Dialogue evidence can be found in a conversation between Mr. Hooper and Elizabeth, and what is said at Mr. Hooper’s death bed. Evidence from character actions is seen in how Elizabeth hides her love from Mr. Hooper, and how the whole town treats him with his black veil on. Through clear character dialogue and textual evidence, Hawthorne’s story says everyone has a Black Veil that they are hiding under. Hawthorne writes, “ ‘There is an hour to come,’ said he, ‘when all of us shall cast aside our veils. Take it not amiss, beloved friend, if I wear this piece of crape till then’ “ (Hawthorne XXX).
Mr. Hooper's audience even begins to distrust him, leading one to say "'I would not be alone with him for the world,'" ("The Minister's Black Veil" 411-2). Although Mr. Hooper remains unchanged for the most part, the black veil changes his appearance and the townsfolk's opinion of him. This superficiality, Hawthorne insinuates, should not be characteristic of Puritan communities. One common interpretation of Mr. Hooper's veil is that it represents the secret sin everyone bears. However, given Mr. Hooper's treatment, one would be surprised to learn that everyone is cognizant of that fact.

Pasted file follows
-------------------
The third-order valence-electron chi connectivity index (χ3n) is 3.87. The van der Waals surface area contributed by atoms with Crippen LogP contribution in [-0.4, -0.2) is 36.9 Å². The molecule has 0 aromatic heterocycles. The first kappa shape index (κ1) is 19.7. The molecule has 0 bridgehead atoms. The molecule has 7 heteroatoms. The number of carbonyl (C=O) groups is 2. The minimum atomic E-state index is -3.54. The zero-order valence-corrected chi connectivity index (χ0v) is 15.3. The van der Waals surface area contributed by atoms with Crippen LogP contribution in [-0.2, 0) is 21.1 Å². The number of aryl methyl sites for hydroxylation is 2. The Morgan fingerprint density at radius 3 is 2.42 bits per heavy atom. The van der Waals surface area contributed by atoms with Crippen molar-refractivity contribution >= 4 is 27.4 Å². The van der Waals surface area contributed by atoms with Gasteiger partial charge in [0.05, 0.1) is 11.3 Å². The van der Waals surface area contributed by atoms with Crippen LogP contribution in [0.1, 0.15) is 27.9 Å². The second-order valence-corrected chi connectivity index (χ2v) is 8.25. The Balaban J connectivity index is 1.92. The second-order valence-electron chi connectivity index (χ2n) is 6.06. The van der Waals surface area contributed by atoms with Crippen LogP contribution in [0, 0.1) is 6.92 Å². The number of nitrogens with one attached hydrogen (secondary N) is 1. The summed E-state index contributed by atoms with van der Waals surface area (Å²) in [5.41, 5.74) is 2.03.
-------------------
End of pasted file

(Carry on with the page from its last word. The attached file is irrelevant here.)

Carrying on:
“The Minister’s Black Veil” by Nathaniel Hawthorne is full of many different symbols, but the most notable one is the veil itself. Throughout the story, Hawthorne presents many instances where the veil could mean several things. Some may see only one meaning, however, others may see a number of them. Hawthorne may have been the only one who truly knew what the veil symbolized, but at the same time the fact that the story makes the reader think even after reading it is what makes it all the more interesting to analyze. The veil itself could symbolize things such as rebirth, secrecy, ambiguity.